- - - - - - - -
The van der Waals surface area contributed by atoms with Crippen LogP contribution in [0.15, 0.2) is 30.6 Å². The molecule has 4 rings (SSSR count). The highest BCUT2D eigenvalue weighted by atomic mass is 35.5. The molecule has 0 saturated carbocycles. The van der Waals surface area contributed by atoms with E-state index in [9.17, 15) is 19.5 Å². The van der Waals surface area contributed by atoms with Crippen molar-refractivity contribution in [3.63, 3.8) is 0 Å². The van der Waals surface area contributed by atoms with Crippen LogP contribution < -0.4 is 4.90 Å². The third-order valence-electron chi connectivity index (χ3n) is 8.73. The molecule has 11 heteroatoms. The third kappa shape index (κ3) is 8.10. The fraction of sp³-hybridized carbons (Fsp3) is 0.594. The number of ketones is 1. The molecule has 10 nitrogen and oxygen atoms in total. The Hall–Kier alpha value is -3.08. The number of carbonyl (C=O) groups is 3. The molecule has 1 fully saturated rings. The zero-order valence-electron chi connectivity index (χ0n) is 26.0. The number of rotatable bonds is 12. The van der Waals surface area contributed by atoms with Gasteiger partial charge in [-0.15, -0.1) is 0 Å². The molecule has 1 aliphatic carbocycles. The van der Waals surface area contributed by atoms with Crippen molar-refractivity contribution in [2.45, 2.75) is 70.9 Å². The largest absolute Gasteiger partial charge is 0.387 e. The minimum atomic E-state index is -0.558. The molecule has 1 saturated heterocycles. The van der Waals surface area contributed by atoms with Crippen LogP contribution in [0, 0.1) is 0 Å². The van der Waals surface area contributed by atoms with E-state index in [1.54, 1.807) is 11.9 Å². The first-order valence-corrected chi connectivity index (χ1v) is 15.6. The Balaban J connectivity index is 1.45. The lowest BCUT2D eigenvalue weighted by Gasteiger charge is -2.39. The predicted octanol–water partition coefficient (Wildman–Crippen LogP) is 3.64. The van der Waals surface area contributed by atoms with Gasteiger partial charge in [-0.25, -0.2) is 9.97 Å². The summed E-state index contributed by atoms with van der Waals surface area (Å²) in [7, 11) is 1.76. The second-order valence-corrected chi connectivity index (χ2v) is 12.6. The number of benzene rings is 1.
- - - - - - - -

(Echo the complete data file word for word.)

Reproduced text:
The van der Waals surface area contributed by atoms with Crippen LogP contribution in [0.15, 0.2) is 30.6 Å². The molecule has 4 rings (SSSR count). The highest BCUT2D eigenvalue weighted by atomic mass is 35.5. The molecule has 0 saturated carbocycles. The van der Waals surface area contributed by atoms with E-state index in [9.17, 15) is 19.5 Å². The van der Waals surface area contributed by atoms with Crippen molar-refractivity contribution in [3.63, 3.8) is 0 Å². The van der Waals surface area contributed by atoms with Crippen LogP contribution < -0.4 is 4.90 Å². The third-order valence-electron chi connectivity index (χ3n) is 8.73. The molecule has 11 heteroatoms. The third kappa shape index (κ3) is 8.10. The fraction of sp³-hybridized carbons (Fsp3) is 0.594. The number of ketones is 1. The molecule has 10 nitrogen and oxygen atoms in total. The Hall–Kier alpha value is -3.08. The number of carbonyl (C=O) groups is 3. The molecule has 1 fully saturated rings. The zero-order valence-electron chi connectivity index (χ0n) is 26.0. The number of rotatable bonds is 12. The van der Waals surface area contributed by atoms with Gasteiger partial charge in [-0.15, -0.1) is 0 Å². The molecule has 1 aliphatic carbocycles. The van der Waals surface area contributed by atoms with Crippen molar-refractivity contribution in [2.45, 2.75) is 70.9 Å². The largest absolute Gasteiger partial charge is 0.387 e. The minimum atomic E-state index is -0.558. The molecule has 1 saturated heterocycles. The van der Waals surface area contributed by atoms with Crippen LogP contribution in [0, 0.1) is 0 Å². The van der Waals surface area contributed by atoms with E-state index in [1.54, 1.807) is 11.9 Å². The first-order valence-corrected chi connectivity index (χ1v) is 15.6. The Balaban J connectivity index is 1.45. The lowest BCUT2D eigenvalue weighted by Gasteiger charge is -2.39. The predicted octanol–water partition coefficient (Wildman–Crippen LogP) is 3.64. The van der Waals surface area contributed by atoms with Gasteiger partial charge in [-0.25, -0.2) is 9.97 Å². The summed E-state index contributed by atoms with van der Waals surface area (Å²) in [7, 11) is 1.76. The second-order valence-corrected chi connectivity index (χ2v) is 12.6. The number of benzene rings is 1.